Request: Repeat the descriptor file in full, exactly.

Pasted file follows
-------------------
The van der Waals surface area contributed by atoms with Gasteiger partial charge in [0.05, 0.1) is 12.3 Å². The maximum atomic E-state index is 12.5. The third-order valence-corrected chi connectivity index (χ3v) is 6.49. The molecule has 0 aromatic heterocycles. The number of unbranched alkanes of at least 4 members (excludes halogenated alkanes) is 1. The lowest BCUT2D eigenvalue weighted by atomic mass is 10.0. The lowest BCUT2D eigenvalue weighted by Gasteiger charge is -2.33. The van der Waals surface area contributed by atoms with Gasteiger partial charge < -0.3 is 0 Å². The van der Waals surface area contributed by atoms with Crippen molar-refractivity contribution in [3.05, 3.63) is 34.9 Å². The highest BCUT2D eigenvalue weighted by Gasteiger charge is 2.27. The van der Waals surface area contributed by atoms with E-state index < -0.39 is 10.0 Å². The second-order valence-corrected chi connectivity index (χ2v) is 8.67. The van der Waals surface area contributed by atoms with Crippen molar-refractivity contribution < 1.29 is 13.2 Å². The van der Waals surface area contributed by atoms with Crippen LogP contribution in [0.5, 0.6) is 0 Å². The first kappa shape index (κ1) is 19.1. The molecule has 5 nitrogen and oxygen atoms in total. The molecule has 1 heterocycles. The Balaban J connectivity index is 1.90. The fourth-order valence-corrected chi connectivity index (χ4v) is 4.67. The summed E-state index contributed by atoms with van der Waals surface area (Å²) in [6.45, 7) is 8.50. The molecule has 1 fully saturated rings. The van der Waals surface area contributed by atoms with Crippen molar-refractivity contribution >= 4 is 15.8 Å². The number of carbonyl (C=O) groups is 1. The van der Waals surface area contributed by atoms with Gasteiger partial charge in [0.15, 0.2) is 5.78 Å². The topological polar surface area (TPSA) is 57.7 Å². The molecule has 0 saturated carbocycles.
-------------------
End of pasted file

The van der Waals surface area contributed by atoms with Gasteiger partial charge in [0.05, 0.1) is 12.3 Å². The maximum atomic E-state index is 12.5. The third-order valence-corrected chi connectivity index (χ3v) is 6.49. The molecule has 0 aromatic heterocycles. The number of unbranched alkanes of at least 4 members (excludes halogenated alkanes) is 1. The lowest BCUT2D eigenvalue weighted by atomic mass is 10.0. The lowest BCUT2D eigenvalue weighted by Gasteiger charge is -2.33. The van der Waals surface area contributed by atoms with Gasteiger partial charge < -0.3 is 0 Å². The van der Waals surface area contributed by atoms with Crippen molar-refractivity contribution in [3.05, 3.63) is 34.9 Å². The highest BCUT2D eigenvalue weighted by Gasteiger charge is 2.27. The van der Waals surface area contributed by atoms with E-state index < -0.39 is 10.0 Å². The second-order valence-corrected chi connectivity index (χ2v) is 8.67. The van der Waals surface area contributed by atoms with Crippen molar-refractivity contribution < 1.29 is 13.2 Å². The van der Waals surface area contributed by atoms with Crippen LogP contribution in [0.5, 0.6) is 0 Å². The first kappa shape index (κ1) is 19.1. The molecule has 5 nitrogen and oxygen atoms in total. The molecule has 1 heterocycles. The Balaban J connectivity index is 1.90. The fourth-order valence-corrected chi connectivity index (χ4v) is 4.67. The summed E-state index contributed by atoms with van der Waals surface area (Å²) in [6.45, 7) is 8.50. The molecule has 1 fully saturated rings. The van der Waals surface area contributed by atoms with Crippen molar-refractivity contribution >= 4 is 15.8 Å². The number of carbonyl (C=O) groups is 1. The van der Waals surface area contributed by atoms with Gasteiger partial charge in [0.15, 0.2) is 5.78 Å². The topological polar surface area (TPSA) is 57.7 Å². The molecule has 0 saturated carbocycles.